For Limerick – Jamie Morrissey representing a home hit by tragedies

Jamie Morrissey [3(1)-0] knows his reasons why.

The super middleweight doesn’t need to dig deep to try and motivate himself ahead of his sooner-than-expected BUI Celtic super middleweight title fight in Scotland this weekend.

The Treaty County fighter has made no secret of his desire to become the first person to hold domestic titles in two combat codes, Muay Thai and boxing – but that’s only one win stimulus.

Morrissey gets huge inspiration from his home city and has a huge desire to win for Limerick. The Shaun Kelly-trained fighter with a degree in ‘true grit’ has a real heart for his town, says he has felt a lot of its recent pains and would love nothing more than to give his community reason to smile.

Defeat Ben McGivern [3-0-1] in just his fourth fight in the Lagoon Leisure Centre, Paisley and win the BUI Celtic title this coming Saturday and the 27-year-old believes he will do just that.

“Cus D’Amato said you need to fight for something external to yourself,” he tells

“I think any good fighter will take external motivations and you don’t have to look too far in this city to find them. I don’t know of so many tragedies happening so close together anywhere else in this country. Everyone has lost a lot of people in this town. The last five years have been tough but the memory of these people live on and we are all proud to represent them.”

The Ian Gaughran-managed super middle, who has come from nowhere to play a huge part in a change of attitude toward domestic fights of late, is confident he can use the prettiest title in Irish boxing to do some good.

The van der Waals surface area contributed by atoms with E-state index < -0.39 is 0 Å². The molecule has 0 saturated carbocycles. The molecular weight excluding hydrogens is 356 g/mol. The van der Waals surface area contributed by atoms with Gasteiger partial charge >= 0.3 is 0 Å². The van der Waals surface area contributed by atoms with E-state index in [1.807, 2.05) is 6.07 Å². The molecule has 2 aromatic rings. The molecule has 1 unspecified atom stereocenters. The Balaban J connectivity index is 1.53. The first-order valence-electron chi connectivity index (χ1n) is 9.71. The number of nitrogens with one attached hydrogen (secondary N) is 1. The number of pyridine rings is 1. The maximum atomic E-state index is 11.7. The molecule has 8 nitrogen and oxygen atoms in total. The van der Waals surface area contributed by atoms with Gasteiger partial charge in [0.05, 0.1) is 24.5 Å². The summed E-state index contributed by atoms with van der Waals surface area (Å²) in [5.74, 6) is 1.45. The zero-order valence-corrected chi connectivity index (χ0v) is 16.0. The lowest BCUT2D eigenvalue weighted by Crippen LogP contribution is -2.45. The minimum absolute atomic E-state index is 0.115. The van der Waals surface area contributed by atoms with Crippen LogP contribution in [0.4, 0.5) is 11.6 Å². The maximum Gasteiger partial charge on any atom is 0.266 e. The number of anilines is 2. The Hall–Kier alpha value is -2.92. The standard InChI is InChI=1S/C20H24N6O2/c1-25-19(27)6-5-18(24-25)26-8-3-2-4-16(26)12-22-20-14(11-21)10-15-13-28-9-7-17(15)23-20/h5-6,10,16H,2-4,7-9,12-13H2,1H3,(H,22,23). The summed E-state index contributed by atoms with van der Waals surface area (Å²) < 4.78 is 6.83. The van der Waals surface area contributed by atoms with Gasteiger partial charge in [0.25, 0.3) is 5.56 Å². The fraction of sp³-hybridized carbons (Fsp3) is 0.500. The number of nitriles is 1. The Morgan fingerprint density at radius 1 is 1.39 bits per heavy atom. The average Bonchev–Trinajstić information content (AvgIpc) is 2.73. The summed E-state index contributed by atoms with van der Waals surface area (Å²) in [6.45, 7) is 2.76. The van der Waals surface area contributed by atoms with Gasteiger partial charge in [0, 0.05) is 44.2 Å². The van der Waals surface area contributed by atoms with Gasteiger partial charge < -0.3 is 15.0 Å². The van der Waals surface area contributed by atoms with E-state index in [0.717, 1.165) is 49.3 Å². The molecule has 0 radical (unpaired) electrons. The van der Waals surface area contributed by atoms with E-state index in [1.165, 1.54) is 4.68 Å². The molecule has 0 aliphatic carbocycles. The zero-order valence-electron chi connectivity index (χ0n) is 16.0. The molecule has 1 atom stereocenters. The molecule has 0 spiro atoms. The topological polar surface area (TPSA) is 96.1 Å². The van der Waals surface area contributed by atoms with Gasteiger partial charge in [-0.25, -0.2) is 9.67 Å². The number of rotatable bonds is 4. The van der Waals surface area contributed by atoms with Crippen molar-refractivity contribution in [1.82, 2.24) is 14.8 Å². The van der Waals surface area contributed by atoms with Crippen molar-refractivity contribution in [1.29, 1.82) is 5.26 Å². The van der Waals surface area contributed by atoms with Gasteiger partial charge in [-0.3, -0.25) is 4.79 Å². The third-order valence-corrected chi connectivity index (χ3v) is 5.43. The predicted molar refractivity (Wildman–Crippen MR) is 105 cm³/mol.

“Boxing can make a difference and I’m proud to be part of it,” he adds.

“The title is gonna play a big part in me making the changes I want to make and achieving what I want to achieve.”

Morrissey has mentioned changes more than once but is reluctant to delve deeper at the moment. It’s almost like he’s saving it for his post-title victory speech, but that doesn’t appear to be the case either.

“I’ll let my actions do the talking,” he adds when probed.

Despite still being relatively new to boxing, Morrissey goes into the title fight as favourite. Most surmise he’ll have too much for an older, smaller foe. The Munster man doesn’t want to entertain favourite talk but won’t have mention defeat either.

“You can’t afford to lose, losing isn’t an option. I’m keeping thoughts of losing external from my mind. I’m coming to win. Me at my best I think I’ll be able to put on a clinic.”

Jonny Stapleton contributor for 15 years and editor for the past decade. Have been covering boxing for over 16 years and writing about sport for a living for 19 years. Former Assistant Sports editor for the Gazette News Paper Group and former Tallaght Voice Sports Editor. Have had work published in publications around the world when working as a freelance journalist. Also co-founder of Junior Sports Media and Leinster Rugby PRO of the Year winner. email: